China is trying to erase the Uighurs and their culture

Kashgar old city. wikipedia

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13 Oct 2018

Just imagine what it would be like if armed security forces stormed into your home, arrested your loved ones, put them in a concentration camp, and took away your children. This is what happened to the family of 44-year-old Turghunjan, who I met while on a visit to Turkey to interview Uighur refugees.

Turghunjan owned a jewellery business and for four years was regularly travelling between Turkey and China. During one of those trips in mid-2017, his family members were arrested without any explanation and his bank accounts frozen.

"I have nothing to lose, as they have arrested my wife for nothing, and I don't know the whereabouts of my two baby twins and teenage boy," he said. "We only want peace, security, democracy, and freedom. People like me - who are living outside China and who lost contact with their family members - are giving tremendous sacrifices for peace."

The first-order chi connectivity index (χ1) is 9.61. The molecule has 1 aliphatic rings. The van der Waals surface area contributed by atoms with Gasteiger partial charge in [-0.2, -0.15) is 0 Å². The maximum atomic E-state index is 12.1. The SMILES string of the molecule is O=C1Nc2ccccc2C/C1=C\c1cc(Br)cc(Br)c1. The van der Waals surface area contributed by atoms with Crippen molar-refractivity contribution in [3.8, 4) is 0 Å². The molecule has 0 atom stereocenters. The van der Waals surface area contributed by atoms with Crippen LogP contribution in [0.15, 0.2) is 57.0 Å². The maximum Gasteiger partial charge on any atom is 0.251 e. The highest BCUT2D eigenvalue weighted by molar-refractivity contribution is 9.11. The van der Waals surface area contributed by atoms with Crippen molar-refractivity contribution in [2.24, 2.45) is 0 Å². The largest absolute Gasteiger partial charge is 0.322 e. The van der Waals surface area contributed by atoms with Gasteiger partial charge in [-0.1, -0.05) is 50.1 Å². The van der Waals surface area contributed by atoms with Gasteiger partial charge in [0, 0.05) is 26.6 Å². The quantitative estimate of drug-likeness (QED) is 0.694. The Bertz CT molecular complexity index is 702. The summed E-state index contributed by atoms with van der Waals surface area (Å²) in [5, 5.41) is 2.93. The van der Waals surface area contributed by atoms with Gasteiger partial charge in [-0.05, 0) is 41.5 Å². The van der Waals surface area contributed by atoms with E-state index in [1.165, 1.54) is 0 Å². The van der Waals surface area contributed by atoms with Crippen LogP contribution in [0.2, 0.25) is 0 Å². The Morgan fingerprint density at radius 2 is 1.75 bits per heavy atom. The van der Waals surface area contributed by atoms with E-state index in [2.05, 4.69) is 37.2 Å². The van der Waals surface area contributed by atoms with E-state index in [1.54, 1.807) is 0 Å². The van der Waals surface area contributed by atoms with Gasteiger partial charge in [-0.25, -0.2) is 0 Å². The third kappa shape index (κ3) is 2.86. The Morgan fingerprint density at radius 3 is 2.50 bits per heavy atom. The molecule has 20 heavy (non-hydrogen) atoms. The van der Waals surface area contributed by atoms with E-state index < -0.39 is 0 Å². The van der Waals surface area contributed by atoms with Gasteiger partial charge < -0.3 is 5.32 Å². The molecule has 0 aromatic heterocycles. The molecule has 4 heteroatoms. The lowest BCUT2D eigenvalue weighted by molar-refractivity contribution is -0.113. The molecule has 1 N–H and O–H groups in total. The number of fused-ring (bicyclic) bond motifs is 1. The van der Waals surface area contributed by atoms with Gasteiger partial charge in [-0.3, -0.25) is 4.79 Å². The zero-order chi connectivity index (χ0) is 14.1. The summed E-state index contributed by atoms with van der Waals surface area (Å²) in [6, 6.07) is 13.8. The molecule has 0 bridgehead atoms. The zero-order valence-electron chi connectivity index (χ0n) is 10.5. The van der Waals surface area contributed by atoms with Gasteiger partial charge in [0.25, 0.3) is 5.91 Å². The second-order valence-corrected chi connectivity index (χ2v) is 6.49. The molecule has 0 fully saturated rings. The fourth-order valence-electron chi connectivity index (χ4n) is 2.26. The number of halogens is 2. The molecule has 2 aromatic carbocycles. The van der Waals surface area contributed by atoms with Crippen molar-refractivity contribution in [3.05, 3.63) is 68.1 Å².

He broke down and sobbed while telling me his story. This has been one of many Uighur families that have been broken by Beijing's continuing repression in Xinjiang (East Turkestan).

In August, the UN Committee on the Elimination of Racial Discrimination released a report in which it said that some one million Uighurs have been detained into "counterterrorism" centres in China and that two million have been forced into "re-education camps for political and cultural indoctrination".

The Chinese government bluntly denied these accusations and rebuffed the committee at the time. But just two months later, it appeared to legalise these internment camps.

It changed local legislation in Xinjiang to allow re-education camps to also implement "anti-extremist ideological education".

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